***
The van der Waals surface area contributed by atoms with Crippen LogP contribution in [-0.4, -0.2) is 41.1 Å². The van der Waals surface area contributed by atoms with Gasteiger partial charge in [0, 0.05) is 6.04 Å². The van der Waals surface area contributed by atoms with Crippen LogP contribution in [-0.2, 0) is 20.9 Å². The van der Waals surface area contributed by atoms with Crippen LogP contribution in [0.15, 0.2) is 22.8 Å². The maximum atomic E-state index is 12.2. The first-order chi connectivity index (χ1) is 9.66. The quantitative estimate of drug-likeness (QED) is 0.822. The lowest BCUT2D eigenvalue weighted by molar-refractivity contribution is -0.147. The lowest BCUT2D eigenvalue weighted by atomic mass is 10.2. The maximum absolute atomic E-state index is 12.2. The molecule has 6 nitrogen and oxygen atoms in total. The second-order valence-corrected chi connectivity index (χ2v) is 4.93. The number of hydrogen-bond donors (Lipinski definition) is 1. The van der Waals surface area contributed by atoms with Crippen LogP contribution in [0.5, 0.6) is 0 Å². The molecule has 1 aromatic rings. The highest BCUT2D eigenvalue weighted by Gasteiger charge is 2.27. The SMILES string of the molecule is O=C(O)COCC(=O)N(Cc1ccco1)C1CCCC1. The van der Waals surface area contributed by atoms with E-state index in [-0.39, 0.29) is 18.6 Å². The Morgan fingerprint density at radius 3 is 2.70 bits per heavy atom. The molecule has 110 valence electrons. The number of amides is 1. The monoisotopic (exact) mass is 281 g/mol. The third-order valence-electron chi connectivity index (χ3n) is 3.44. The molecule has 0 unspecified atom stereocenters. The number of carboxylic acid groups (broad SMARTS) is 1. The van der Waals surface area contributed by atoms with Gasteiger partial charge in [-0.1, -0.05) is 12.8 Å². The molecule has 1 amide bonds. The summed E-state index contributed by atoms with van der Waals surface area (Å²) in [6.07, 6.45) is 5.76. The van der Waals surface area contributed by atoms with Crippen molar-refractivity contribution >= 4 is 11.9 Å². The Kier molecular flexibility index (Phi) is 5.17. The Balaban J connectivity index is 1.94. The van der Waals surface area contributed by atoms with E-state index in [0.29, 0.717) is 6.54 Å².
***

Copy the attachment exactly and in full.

The van der Waals surface area contributed by atoms with Crippen LogP contribution in [-0.4, -0.2) is 41.1 Å². The van der Waals surface area contributed by atoms with Gasteiger partial charge in [0, 0.05) is 6.04 Å². The van der Waals surface area contributed by atoms with Crippen LogP contribution in [-0.2, 0) is 20.9 Å². The van der Waals surface area contributed by atoms with Crippen LogP contribution in [0.15, 0.2) is 22.8 Å². The maximum atomic E-state index is 12.2. The first-order chi connectivity index (χ1) is 9.66. The quantitative estimate of drug-likeness (QED) is 0.822. The lowest BCUT2D eigenvalue weighted by molar-refractivity contribution is -0.147. The lowest BCUT2D eigenvalue weighted by atomic mass is 10.2. The maximum absolute atomic E-state index is 12.2. The molecule has 6 nitrogen and oxygen atoms in total. The second-order valence-corrected chi connectivity index (χ2v) is 4.93. The number of hydrogen-bond donors (Lipinski definition) is 1. The van der Waals surface area contributed by atoms with Crippen LogP contribution in [0.5, 0.6) is 0 Å². The molecule has 1 aromatic rings. The highest BCUT2D eigenvalue weighted by Gasteiger charge is 2.27. The SMILES string of the molecule is O=C(O)COCC(=O)N(Cc1ccco1)C1CCCC1. The van der Waals surface area contributed by atoms with E-state index in [-0.39, 0.29) is 18.6 Å². The Morgan fingerprint density at radius 3 is 2.70 bits per heavy atom. The molecule has 110 valence electrons. The number of amides is 1. The monoisotopic (exact) mass is 281 g/mol. The third-order valence-electron chi connectivity index (χ3n) is 3.44. The molecule has 0 unspecified atom stereocenters. The number of carboxylic acid groups (broad SMARTS) is 1. The van der Waals surface area contributed by atoms with Gasteiger partial charge in [-0.1, -0.05) is 12.8 Å². The molecule has 1 amide bonds. The summed E-state index contributed by atoms with van der Waals surface area (Å²) in [6.07, 6.45) is 5.76. The van der Waals surface area contributed by atoms with Crippen molar-refractivity contribution >= 4 is 11.9 Å². The Kier molecular flexibility index (Phi) is 5.17. The Balaban J connectivity index is 1.94. The van der Waals surface area contributed by atoms with E-state index in [0.29, 0.717) is 6.54 Å².